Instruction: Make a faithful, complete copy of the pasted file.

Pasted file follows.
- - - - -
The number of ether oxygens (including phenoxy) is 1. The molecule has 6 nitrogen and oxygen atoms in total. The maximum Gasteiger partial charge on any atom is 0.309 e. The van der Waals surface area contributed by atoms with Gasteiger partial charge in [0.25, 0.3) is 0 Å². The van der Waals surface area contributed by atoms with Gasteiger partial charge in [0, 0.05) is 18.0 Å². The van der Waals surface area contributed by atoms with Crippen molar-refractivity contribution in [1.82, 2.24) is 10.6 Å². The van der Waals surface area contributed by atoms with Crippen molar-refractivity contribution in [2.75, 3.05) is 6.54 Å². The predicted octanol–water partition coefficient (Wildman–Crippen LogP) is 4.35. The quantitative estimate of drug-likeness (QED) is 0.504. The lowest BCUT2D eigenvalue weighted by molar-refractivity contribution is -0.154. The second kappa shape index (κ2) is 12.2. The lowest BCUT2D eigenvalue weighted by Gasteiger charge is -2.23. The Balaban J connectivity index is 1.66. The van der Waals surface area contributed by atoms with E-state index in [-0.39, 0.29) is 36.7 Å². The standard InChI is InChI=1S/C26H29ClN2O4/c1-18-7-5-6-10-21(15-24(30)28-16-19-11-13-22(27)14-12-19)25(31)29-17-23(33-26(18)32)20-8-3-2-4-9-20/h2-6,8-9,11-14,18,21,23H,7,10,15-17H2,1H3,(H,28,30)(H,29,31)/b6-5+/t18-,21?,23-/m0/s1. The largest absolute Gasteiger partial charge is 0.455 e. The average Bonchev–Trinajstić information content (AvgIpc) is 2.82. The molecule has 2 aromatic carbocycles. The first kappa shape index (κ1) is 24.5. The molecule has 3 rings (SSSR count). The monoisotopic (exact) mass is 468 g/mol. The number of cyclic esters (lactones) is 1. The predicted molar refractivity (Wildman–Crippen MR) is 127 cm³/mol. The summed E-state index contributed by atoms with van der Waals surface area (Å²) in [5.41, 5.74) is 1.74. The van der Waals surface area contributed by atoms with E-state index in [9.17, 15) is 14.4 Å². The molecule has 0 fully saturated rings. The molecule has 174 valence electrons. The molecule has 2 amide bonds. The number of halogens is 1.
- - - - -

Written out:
The number of ether oxygens (including phenoxy) is 1. The molecule has 6 nitrogen and oxygen atoms in total. The maximum Gasteiger partial charge on any atom is 0.309 e. The van der Waals surface area contributed by atoms with Gasteiger partial charge in [0.25, 0.3) is 0 Å². The van der Waals surface area contributed by atoms with Gasteiger partial charge in [0, 0.05) is 18.0 Å². The van der Waals surface area contributed by atoms with Crippen molar-refractivity contribution in [1.82, 2.24) is 10.6 Å². The van der Waals surface area contributed by atoms with Crippen molar-refractivity contribution in [2.75, 3.05) is 6.54 Å². The predicted octanol–water partition coefficient (Wildman–Crippen LogP) is 4.35. The quantitative estimate of drug-likeness (QED) is 0.504. The lowest BCUT2D eigenvalue weighted by molar-refractivity contribution is -0.154. The second kappa shape index (κ2) is 12.2. The lowest BCUT2D eigenvalue weighted by Gasteiger charge is -2.23. The Balaban J connectivity index is 1.66. The van der Waals surface area contributed by atoms with E-state index in [-0.39, 0.29) is 36.7 Å². The standard InChI is InChI=1S/C26H29ClN2O4/c1-18-7-5-6-10-21(15-24(30)28-16-19-11-13-22(27)14-12-19)25(31)29-17-23(33-26(18)32)20-8-3-2-4-9-20/h2-6,8-9,11-14,18,21,23H,7,10,15-17H2,1H3,(H,28,30)(H,29,31)/b6-5+/t18-,21?,23-/m0/s1. The largest absolute Gasteiger partial charge is 0.455 e. The average Bonchev–Trinajstić information content (AvgIpc) is 2.82. The molecule has 2 aromatic carbocycles. The first kappa shape index (κ1) is 24.5. The molecule has 3 rings (SSSR count). The monoisotopic (exact) mass is 468 g/mol. The number of cyclic esters (lactones) is 1. The predicted molar refractivity (Wildman–Crippen MR) is 127 cm³/mol. The summed E-state index contributed by atoms with van der Waals surface area (Å²) in [5.41, 5.74) is 1.74. The van der Waals surface area contributed by atoms with E-state index in [9.17, 15) is 14.4 Å². The molecule has 0 fully saturated rings. The molecule has 174 valence electrons. The molecule has 2 amide bonds. The number of halogens is 1.